From June, 1962 through January, 1964, women in the city of Boston lived in fear of the infamous Strangler. Over those 19 months, he committed 13 known murders-crimes that included vicious sexual assaults and bizarre stagings of the victims' bodies. After the largest police investigation in Massachusetts history, handyman Albert DeSalvo confessed and went to prison. Despite DeSalvo's full confession and imprisonment, authorities would never put him on trial for the actual murders. And more t ...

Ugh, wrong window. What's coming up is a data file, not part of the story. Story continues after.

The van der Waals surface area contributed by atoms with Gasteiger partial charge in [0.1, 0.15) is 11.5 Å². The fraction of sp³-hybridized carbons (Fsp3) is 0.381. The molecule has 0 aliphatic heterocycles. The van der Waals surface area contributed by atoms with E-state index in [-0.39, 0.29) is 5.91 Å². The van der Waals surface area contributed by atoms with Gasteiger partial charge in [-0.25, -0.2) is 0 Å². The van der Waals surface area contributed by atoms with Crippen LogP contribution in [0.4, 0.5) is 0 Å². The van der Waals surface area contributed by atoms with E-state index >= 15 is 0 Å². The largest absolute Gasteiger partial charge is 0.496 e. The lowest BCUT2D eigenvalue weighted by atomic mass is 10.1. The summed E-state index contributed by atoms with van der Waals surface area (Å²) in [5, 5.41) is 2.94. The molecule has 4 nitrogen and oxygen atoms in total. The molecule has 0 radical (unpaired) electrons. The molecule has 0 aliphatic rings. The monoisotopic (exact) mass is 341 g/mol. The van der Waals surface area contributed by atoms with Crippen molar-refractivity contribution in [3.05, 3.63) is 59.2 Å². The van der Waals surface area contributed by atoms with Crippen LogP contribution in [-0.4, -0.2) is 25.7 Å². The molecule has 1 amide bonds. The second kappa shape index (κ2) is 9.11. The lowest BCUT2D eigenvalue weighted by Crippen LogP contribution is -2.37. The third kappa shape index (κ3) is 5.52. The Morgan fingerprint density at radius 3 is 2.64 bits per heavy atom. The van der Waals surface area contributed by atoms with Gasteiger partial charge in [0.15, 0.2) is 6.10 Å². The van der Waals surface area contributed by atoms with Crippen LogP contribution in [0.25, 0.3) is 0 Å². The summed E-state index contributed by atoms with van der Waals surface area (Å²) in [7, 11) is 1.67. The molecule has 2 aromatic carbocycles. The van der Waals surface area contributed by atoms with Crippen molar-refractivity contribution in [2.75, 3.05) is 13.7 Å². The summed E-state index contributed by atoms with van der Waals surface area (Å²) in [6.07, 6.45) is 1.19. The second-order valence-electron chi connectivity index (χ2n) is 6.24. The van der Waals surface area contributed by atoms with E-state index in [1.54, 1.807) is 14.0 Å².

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From the transistors in the iPhone 12 to coronavirus vaccines, nanotechnology surrounds us. In this episode of The Thought Project podcast, Graduate Center Professor Rein Ulijn describes the current and potential impact of nanoscience, or the study of structures and materials at the nanometer scale (one millionth of a millimeter, the scale of atoms and molecules), on education and workforce development at CUNY and in life beyond the science lab. He also describes a Center for Advanced Technology that he leads that is spurring the development of new sensor technologies, promoting closer ties between academic research and industry, and helping students prepare for STEM jobs. Ulijn directs the Nanoscience Initiative at the Advanced Science Research Center at The Graduate Center (CUNY ASRC) and is the Einstein Professor of Chemistry at The Graduate Center and Hunter College. He also leads CUNY ASRC’s Sensor CAT, which creates partnerships between the university and local businesses to develop new sensor technologies that can improve human and environmental health.